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China’s Golden Week holiday provided some relief for the world’s second-largest economy as it struggles to recover from the coronavirus pandemic but policymakers will have to take action to spur stronger growth, economists say.
Domestic tourism numbers and revenue during the eight-day holiday, which combined the mid-Autumn festival and National Day, were slightly higher than 2019 levels before the pandemic, official figures showed.
But activity in the stricken property market, which analysts say lies at the heart of China’s economic woes, remained lacklustre, with fewer people than expected inspired by the holiday cheer to buy a new home.
With China’s third-quarter gross domestic product data expected next week, analysts will be looking for signs that Beijing will continue to support the recovery with sustained stimulus measures.
“The economy is resilient,” said Heron Lim, greater China economist at Moody’s Analytics. “But in terms of strong growth, that is still missing.”
China’s economy was expected to rebound decisively this year after Covid lockdowns in 2022 but a weak property market has undermined consumer confidence, while lagging foreign demand for the country’s exports has hit trade and manufacturing.
Policymakers have responded with cuts to mortgage requirements and interest rates, but have implemented piecemeal stimulus measures in a bid to avoid adding to growing public debt.
State media lauded the Golden Week holiday as a success, noting “bustling scenes” across the country as “the latest sign of . . . China’s steady economic recovery, in stark contrast to the dire predictions made by western media and politicians”.
But initial estimates for domestic tourism fell short of forecasts. The Ministry of Culture and Tourism said the number of domestic travellers during the break was 4.1 per cent above 2019 levels, and domestic tourism revenue was 1.5 per cent higher. Prior to the holiday, the government had projected visitor numbers would rise 7.8 per cent and revenue 3.7 per cent, Goldman Sachs said.
Tourism revenue per head was 2 per cent below 2019 levels — an improvement from the minus 16 per cent recorded during the Dragon Boat public holiday in June. Box office revenue was also well below pre-pandemic levels.
In the real estate sector, average daily sales volumes by area fell 17 per cent compared with 2022, according to data from China Index Holdings, which tracks 35 cities.
“The property sector showed signs of weakening again, despite the raft of easing measures rolled out in September,” Nomura economists wrote in a research note, adding that the easing of buyer restrictions in China’s top-tier cities might come at the expense of demand in smaller cities.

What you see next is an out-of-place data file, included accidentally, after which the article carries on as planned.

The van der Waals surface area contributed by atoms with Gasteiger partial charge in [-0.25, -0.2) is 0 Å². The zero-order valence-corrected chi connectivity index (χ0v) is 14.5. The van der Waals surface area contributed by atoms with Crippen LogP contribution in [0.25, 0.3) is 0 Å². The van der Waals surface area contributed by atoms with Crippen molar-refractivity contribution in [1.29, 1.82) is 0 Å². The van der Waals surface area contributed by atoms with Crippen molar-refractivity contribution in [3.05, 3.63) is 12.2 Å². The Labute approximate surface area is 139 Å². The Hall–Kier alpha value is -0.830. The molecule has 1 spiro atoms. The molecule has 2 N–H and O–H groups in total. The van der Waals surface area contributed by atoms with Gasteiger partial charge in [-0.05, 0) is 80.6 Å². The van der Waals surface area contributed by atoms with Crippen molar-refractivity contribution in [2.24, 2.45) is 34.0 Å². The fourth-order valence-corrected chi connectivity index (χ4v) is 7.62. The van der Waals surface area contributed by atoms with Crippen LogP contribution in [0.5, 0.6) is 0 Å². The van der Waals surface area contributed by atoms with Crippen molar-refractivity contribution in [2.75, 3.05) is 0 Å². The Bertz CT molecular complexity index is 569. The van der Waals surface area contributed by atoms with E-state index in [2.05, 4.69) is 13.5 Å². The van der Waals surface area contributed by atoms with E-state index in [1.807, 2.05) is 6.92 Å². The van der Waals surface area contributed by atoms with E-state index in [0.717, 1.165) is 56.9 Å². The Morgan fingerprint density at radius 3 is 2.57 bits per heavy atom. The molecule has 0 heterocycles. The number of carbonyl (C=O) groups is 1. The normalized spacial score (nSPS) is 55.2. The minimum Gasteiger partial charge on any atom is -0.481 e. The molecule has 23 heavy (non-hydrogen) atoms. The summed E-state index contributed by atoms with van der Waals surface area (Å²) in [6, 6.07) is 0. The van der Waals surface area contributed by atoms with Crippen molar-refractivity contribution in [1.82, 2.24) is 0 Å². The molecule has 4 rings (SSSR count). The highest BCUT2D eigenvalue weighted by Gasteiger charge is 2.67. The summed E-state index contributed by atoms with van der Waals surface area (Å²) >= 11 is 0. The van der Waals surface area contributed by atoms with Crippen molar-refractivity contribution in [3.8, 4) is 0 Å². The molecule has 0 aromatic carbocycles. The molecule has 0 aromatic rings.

In Hong Kong, a popular destination for mainland tourists, the daily average of visitors from across the border reached 70 per cent of comparable figures from 2017 and 2018, before Covid and anti-government protests rocked the territory.
But mainland visitors spent less per capita on high-value luxury goods and services, analysts said.
Tourists “now prefer social media check-ins over shopping” during holiday trips, according to Oliver Tong, head of retail in Hong Kong for real estate services firm JLL. “Retailers are losing their confidence in the business prospects of the Chinese new year in 2024.”
Ray Chui, chair of Kam Kee Holdings, which runs more than 40 restaurants across the city, said holiday revenue was about 75 per cent of 2018 levels.
“It is more about getting the experience than spending now,” Chui said. In the past tourists spent an average of up to HK$300 ($38) per person, he said. “Now it is around HK$80.”
In Macau, the gambling hub that relies heavily on mainland tourists, visitor numbers reached 932,000, with average daily arrivals hitting about 84 per cent of the equivalent figure for 2019, the city’s tourism authority said.
Average daily gross gaming revenue during the holiday was estimated at 830mn patacas ($103mn), up nearly 30 per cent from the Labour Day holiday this year, JPMorgan analyst DS Kim said.
The figures were “much better than we and the market had feared”, Kim said, pointing to a faster recovery of mass market gamblers.
While casinos benefited, JLL said visitors did not splash out at the enclave’s jewellers and boutiques.
Analysts warned that signs of stabilisation remained fragile given the weakness in the property services sectors, while elevated interest rates in China’s trading partners would hit demand for its exports.
Nomura raised its gross domestic product forecast for 2023 to 4.8 per cent from 4.6 per cent, but maintained a projection of 3.9 per cent for the following year and a “cautious growth outlook”.
“We expect Beijing will have to do more to stabilise growth in the near future,” analysts said.
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